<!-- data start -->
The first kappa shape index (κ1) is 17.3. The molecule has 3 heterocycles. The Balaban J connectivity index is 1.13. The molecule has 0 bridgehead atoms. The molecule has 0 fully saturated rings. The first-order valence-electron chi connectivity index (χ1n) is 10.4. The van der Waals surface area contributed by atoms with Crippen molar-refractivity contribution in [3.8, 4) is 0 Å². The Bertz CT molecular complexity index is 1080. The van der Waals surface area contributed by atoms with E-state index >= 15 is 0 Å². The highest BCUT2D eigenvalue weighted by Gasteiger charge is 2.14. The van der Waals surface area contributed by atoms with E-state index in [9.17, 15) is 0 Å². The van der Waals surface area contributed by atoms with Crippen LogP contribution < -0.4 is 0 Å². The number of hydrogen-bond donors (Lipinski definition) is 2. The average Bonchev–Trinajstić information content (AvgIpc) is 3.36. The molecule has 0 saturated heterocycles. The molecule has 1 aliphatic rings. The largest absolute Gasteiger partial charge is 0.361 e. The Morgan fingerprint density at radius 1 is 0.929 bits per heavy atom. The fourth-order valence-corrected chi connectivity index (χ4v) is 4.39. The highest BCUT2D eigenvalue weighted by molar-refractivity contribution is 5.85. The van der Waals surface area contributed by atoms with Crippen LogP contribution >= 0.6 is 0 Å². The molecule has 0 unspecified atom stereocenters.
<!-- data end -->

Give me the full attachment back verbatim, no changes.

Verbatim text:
The first kappa shape index (κ1) is 17.3. The molecule has 3 heterocycles. The Balaban J connectivity index is 1.13. The molecule has 0 bridgehead atoms. The molecule has 0 fully saturated rings. The first-order valence-electron chi connectivity index (χ1n) is 10.4. The van der Waals surface area contributed by atoms with Crippen molar-refractivity contribution in [3.8, 4) is 0 Å². The Bertz CT molecular complexity index is 1080. The van der Waals surface area contributed by atoms with E-state index >= 15 is 0 Å². The highest BCUT2D eigenvalue weighted by Gasteiger charge is 2.14. The van der Waals surface area contributed by atoms with E-state index in [9.17, 15) is 0 Å². The van der Waals surface area contributed by atoms with Crippen LogP contribution < -0.4 is 0 Å². The number of hydrogen-bond donors (Lipinski definition) is 2. The average Bonchev–Trinajstić information content (AvgIpc) is 3.36. The molecule has 0 saturated heterocycles. The molecule has 1 aliphatic rings. The largest absolute Gasteiger partial charge is 0.361 e. The Morgan fingerprint density at radius 1 is 0.929 bits per heavy atom. The fourth-order valence-corrected chi connectivity index (χ4v) is 4.39. The highest BCUT2D eigenvalue weighted by molar-refractivity contribution is 5.85. The van der Waals surface area contributed by atoms with Crippen LogP contribution >= 0.6 is 0 Å². The molecule has 0 unspecified atom stereocenters.